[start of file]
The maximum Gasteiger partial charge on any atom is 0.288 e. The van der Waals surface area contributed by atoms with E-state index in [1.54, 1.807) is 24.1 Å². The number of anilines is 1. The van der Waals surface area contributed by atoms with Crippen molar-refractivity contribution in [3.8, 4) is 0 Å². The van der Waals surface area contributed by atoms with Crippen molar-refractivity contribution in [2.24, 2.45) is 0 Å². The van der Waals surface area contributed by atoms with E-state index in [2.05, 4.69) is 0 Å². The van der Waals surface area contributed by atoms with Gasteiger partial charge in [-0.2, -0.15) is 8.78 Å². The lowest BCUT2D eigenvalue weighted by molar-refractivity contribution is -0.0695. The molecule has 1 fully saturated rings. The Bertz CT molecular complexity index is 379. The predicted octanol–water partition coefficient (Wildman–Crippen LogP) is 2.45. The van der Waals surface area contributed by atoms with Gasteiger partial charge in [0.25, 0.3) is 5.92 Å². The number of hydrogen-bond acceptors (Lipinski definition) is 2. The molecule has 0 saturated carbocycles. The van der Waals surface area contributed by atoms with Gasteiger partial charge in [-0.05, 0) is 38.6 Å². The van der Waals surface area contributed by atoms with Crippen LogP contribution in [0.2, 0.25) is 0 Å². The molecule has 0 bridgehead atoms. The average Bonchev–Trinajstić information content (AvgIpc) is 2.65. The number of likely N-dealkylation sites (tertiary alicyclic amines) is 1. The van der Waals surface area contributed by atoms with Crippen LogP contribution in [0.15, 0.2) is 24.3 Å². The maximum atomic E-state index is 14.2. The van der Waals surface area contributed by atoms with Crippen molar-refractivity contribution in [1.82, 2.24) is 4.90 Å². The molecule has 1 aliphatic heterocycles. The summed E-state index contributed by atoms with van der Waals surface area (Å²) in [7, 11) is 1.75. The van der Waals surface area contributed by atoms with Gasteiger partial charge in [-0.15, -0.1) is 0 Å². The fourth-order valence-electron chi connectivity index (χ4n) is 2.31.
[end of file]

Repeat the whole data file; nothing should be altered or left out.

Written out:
The maximum Gasteiger partial charge on any atom is 0.288 e. The van der Waals surface area contributed by atoms with E-state index in [1.54, 1.807) is 24.1 Å². The number of anilines is 1. The van der Waals surface area contributed by atoms with Crippen molar-refractivity contribution in [3.8, 4) is 0 Å². The van der Waals surface area contributed by atoms with Crippen molar-refractivity contribution in [2.24, 2.45) is 0 Å². The van der Waals surface area contributed by atoms with E-state index in [2.05, 4.69) is 0 Å². The van der Waals surface area contributed by atoms with Gasteiger partial charge in [-0.2, -0.15) is 8.78 Å². The lowest BCUT2D eigenvalue weighted by molar-refractivity contribution is -0.0695. The molecule has 1 fully saturated rings. The Bertz CT molecular complexity index is 379. The predicted octanol–water partition coefficient (Wildman–Crippen LogP) is 2.45. The van der Waals surface area contributed by atoms with Gasteiger partial charge in [0.25, 0.3) is 5.92 Å². The number of hydrogen-bond acceptors (Lipinski definition) is 2. The molecule has 0 saturated carbocycles. The van der Waals surface area contributed by atoms with Gasteiger partial charge in [-0.05, 0) is 38.6 Å². The van der Waals surface area contributed by atoms with Crippen LogP contribution in [0.2, 0.25) is 0 Å². The molecule has 0 bridgehead atoms. The average Bonchev–Trinajstić information content (AvgIpc) is 2.65. The number of likely N-dealkylation sites (tertiary alicyclic amines) is 1. The van der Waals surface area contributed by atoms with Crippen LogP contribution in [0.15, 0.2) is 24.3 Å². The maximum atomic E-state index is 14.2. The van der Waals surface area contributed by atoms with Crippen molar-refractivity contribution in [1.82, 2.24) is 4.90 Å². The molecule has 1 aliphatic heterocycles. The summed E-state index contributed by atoms with van der Waals surface area (Å²) in [7, 11) is 1.75. The van der Waals surface area contributed by atoms with Gasteiger partial charge in [-0.15, -0.1) is 0 Å². The fourth-order valence-electron chi connectivity index (χ4n) is 2.31.